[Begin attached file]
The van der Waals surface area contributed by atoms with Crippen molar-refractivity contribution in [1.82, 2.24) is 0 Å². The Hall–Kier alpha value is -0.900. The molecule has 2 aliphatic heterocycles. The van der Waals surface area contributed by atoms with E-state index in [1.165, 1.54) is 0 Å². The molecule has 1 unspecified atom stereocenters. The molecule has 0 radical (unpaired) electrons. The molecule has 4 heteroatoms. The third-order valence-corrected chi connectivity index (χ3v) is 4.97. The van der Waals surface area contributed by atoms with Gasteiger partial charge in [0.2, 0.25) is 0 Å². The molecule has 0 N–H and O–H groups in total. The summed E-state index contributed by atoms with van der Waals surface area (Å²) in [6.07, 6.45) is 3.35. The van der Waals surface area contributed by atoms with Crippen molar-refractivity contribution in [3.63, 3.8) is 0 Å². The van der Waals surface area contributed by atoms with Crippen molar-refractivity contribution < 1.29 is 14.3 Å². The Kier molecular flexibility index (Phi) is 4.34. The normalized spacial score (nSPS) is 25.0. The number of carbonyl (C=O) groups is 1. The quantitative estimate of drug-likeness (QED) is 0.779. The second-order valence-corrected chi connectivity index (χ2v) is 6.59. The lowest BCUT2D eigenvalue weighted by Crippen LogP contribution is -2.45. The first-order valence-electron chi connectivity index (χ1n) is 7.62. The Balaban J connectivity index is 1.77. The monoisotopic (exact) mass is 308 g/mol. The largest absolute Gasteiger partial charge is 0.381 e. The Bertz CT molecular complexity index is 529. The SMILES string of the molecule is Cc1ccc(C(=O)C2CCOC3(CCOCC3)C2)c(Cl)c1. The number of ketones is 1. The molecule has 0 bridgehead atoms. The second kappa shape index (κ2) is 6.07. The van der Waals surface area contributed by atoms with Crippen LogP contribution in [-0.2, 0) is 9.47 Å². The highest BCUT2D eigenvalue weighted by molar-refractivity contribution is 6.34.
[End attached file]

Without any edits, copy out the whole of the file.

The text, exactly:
The van der Waals surface area contributed by atoms with Crippen molar-refractivity contribution in [1.82, 2.24) is 0 Å². The Hall–Kier alpha value is -0.900. The molecule has 2 aliphatic heterocycles. The van der Waals surface area contributed by atoms with E-state index in [1.165, 1.54) is 0 Å². The molecule has 1 unspecified atom stereocenters. The molecule has 0 radical (unpaired) electrons. The molecule has 4 heteroatoms. The third-order valence-corrected chi connectivity index (χ3v) is 4.97. The van der Waals surface area contributed by atoms with Gasteiger partial charge in [0.2, 0.25) is 0 Å². The molecule has 0 N–H and O–H groups in total. The summed E-state index contributed by atoms with van der Waals surface area (Å²) in [6.07, 6.45) is 3.35. The van der Waals surface area contributed by atoms with Crippen molar-refractivity contribution in [3.63, 3.8) is 0 Å². The van der Waals surface area contributed by atoms with Crippen molar-refractivity contribution < 1.29 is 14.3 Å². The Kier molecular flexibility index (Phi) is 4.34. The normalized spacial score (nSPS) is 25.0. The number of carbonyl (C=O) groups is 1. The quantitative estimate of drug-likeness (QED) is 0.779. The second-order valence-corrected chi connectivity index (χ2v) is 6.59. The lowest BCUT2D eigenvalue weighted by Crippen LogP contribution is -2.45. The first-order valence-electron chi connectivity index (χ1n) is 7.62. The Balaban J connectivity index is 1.77. The monoisotopic (exact) mass is 308 g/mol. The largest absolute Gasteiger partial charge is 0.381 e. The Bertz CT molecular complexity index is 529. The SMILES string of the molecule is Cc1ccc(C(=O)C2CCOC3(CCOCC3)C2)c(Cl)c1. The number of ketones is 1. The molecule has 0 bridgehead atoms. The second kappa shape index (κ2) is 6.07. The van der Waals surface area contributed by atoms with Crippen LogP contribution in [-0.2, 0) is 9.47 Å². The highest BCUT2D eigenvalue weighted by molar-refractivity contribution is 6.34.